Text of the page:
Sunday, December 23, 2018

Two Female Christian Artists Could Be Jailed For Not Creating Art For Same-Sex Weddings

Two female Christian artists in Arizona who refuse to make custom-art for same sex weddings could actually be jailed for sticking to their religious beliefs. 
Joanna Duka and Breanna Koski, who own Brush & Nib Studio, make custom artwork using painting, calligraphy and handlettering. 
They filed suit against the city of Phoenix, as a Phoenix city ordinance threatens them with up to six months and/or a fine of $2,500 each day they refuse to make the artwork. 
First the women filed in state court to overturn the ordinance, but lost in a court of appeals, prompting them to appeal to the state’s Supreme Court, which said on November 20 it would hear the case. 
The Alliance Defending Freedom, which represents the women, asked in their petition: 
Does Phoenix violate the Arizona Constitution’s Free Speech Clause when it forces commissioned artists to create custom artwork—consisting of words and paintings—conveying messages they object to and when it bans commissioned artists from publishing a statement explaining the artwork they can and cannot create? Does Phoenix violate Arizona’s Free Exercise of Religion Act when it uses criminal penalties—including jail time—to force commissioned artists to create custom artwork expressing messages that violate their sincerely held religious beliefs and when it bans religiously motivated speech? 
The petition added, 
“Their Christian beliefs forbid them from creating ‘custom artwork that conveys messages condoning, supporting, or participating in activities or ideas that violate their religious beliefs. For example, they cannot create artwork expressing messages that ‘contradict biblical truth, demean others, endorse racism, [or] incite violence.’”


thelastenglishprince said...

The artist has the right to their talent. They retain the right to use their gifts as they choose.

You cannot force me to dance, sing, paint, or create anything expressive to suit your tastes. It is covered by Constitutional right.

It is time for municipal ordinances which do not mirror the freedoms given in our Bill of Rights to bow to the greater wisdom.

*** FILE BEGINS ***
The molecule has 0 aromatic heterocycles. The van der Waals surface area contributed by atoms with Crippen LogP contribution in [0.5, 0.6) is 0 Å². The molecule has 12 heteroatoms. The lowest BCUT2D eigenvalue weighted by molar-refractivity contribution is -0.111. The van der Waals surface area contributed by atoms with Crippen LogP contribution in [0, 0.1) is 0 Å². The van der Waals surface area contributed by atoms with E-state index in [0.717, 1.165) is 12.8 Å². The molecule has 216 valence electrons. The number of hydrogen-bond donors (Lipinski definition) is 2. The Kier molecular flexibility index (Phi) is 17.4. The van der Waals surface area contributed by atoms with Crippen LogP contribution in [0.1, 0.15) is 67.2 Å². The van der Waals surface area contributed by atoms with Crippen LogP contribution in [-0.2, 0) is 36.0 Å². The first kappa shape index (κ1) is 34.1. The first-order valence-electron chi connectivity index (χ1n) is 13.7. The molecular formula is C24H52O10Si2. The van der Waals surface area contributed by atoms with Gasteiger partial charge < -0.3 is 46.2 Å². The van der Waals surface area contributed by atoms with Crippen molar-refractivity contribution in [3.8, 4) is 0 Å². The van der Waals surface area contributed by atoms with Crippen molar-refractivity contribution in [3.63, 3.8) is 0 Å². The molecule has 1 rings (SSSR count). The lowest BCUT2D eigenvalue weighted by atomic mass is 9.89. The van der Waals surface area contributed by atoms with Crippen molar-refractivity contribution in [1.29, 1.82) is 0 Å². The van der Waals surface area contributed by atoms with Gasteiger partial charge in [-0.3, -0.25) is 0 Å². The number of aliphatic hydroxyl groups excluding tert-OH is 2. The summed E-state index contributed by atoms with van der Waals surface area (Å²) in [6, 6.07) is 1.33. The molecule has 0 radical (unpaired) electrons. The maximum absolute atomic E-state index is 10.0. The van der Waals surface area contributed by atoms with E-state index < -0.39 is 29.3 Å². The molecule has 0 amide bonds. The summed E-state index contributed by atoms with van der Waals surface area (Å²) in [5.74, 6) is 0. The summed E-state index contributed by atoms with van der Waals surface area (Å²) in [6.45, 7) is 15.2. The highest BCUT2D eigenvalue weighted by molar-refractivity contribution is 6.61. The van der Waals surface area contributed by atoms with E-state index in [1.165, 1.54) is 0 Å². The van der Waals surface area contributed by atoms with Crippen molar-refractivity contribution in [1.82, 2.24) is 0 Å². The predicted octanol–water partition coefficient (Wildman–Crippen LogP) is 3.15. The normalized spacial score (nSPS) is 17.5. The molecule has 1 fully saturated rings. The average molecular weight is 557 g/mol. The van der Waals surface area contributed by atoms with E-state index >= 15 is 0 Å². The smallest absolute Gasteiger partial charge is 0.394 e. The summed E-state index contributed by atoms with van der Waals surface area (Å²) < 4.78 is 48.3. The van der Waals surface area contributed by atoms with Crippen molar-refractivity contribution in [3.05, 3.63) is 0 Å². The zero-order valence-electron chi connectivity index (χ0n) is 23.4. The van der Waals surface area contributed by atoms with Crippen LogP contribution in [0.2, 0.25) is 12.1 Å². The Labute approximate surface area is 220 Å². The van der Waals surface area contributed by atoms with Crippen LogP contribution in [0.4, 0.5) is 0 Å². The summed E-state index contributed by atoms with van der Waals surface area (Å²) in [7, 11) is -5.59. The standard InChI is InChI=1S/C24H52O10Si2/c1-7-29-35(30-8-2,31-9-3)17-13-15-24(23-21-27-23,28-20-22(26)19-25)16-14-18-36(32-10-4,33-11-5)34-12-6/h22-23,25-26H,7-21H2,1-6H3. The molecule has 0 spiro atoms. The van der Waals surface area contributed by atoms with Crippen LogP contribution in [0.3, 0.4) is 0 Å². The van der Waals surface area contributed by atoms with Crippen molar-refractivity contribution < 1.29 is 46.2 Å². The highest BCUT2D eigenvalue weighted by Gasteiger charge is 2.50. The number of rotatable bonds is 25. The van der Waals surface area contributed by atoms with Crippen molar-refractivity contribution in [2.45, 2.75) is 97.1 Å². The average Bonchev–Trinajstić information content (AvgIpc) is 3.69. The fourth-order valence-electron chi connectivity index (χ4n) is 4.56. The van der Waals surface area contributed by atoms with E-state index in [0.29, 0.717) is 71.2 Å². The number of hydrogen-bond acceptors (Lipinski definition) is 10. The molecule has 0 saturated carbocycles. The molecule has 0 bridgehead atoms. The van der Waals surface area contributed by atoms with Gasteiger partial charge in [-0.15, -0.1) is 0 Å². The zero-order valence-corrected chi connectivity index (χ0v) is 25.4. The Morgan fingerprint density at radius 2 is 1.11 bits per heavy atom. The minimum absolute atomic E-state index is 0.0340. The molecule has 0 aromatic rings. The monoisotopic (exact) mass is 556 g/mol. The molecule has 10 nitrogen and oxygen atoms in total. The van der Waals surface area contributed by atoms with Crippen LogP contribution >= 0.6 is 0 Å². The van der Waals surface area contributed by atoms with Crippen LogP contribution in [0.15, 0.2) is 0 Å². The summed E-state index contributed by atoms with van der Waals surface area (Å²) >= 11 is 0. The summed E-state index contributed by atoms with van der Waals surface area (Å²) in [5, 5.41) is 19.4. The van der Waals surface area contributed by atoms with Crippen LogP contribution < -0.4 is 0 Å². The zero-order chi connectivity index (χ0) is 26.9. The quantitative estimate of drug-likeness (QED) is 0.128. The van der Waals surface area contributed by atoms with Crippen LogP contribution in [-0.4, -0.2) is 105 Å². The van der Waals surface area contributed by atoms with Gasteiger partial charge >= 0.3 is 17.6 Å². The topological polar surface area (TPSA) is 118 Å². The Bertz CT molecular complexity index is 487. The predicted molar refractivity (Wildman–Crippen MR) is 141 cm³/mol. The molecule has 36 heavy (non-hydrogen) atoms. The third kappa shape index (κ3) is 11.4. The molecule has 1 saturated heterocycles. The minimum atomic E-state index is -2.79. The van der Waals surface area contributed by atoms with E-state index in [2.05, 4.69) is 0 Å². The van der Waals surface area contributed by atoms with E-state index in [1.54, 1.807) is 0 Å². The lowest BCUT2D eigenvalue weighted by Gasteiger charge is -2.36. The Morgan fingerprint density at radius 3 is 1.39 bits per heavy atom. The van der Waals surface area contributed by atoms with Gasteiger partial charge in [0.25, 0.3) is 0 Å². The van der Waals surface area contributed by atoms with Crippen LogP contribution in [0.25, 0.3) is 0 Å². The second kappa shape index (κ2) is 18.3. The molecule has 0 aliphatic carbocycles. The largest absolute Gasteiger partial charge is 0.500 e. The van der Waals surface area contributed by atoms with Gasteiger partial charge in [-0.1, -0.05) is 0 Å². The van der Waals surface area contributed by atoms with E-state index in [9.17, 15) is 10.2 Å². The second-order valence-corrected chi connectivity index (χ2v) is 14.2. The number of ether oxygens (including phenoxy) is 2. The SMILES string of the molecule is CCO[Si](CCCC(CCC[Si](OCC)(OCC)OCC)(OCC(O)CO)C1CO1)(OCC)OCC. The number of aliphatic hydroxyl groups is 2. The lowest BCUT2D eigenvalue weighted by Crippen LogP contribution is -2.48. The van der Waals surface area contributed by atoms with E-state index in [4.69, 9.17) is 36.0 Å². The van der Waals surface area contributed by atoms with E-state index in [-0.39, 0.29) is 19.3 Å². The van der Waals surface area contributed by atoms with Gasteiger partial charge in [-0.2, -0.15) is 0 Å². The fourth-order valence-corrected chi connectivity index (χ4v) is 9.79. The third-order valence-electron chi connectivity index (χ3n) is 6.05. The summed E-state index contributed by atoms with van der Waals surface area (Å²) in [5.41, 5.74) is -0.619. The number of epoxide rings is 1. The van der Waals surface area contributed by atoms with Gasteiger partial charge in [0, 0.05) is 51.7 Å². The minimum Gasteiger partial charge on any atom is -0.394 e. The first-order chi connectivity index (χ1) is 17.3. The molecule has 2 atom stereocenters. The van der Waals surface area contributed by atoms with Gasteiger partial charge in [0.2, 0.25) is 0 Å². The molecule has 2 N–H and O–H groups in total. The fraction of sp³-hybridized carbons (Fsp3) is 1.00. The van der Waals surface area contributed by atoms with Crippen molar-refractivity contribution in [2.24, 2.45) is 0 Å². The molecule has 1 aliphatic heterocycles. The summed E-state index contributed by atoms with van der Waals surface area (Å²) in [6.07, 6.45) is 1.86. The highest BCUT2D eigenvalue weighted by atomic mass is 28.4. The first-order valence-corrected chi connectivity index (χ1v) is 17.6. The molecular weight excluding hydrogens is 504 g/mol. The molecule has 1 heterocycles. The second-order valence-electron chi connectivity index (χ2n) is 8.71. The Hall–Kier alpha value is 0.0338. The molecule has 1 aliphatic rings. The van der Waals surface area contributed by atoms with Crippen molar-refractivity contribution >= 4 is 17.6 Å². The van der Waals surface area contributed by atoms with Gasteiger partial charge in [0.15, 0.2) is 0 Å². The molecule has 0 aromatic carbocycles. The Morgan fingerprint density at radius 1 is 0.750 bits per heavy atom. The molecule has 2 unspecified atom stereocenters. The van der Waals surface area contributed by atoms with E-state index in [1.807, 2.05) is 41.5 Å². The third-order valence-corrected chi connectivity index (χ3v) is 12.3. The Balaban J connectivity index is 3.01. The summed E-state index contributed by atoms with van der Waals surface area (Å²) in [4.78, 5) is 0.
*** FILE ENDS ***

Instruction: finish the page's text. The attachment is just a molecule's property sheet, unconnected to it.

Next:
Anonymous said...

When we faced up to the egregious treatment of blacks in the south and sought to remediate treatment by people and government bodies that included denial of even a place to go to the bathroom, the path that government chose to take was by diminishing the private rights of property and association. This was done via the legal theory that a business could be declared to be a "public accommodation", and thus subject to regulation with respect to what customers it must accept.

We could have chosen other means to enable blacks and other minorities to enjoy their full rights as citizens. But all of these rights are with respect to government and not private relationships. In making every business that deals with the public a "public accommodation", we in essence have extended the Bill of Rights to private relationships, something that was never intended and never ratified.

We could have chosen other means like education, and making all government a shining example of equal treatment. Look at what happened recently to Starbucks, when several black men were mistreated by a single store. Public pressure, not government action, turned that business upside down and inside out in order to change its attitude towards its customers.

Because we gave government power to regulate private business relationships, we are now in the position where government can throw people in jail because they refuse to #BakeTheCake or #DrawTheLovingPicture. This is dangerous to our liberty. We will deeply regret where this takes us, or the darkness it unleashes.

-- theBuckWheat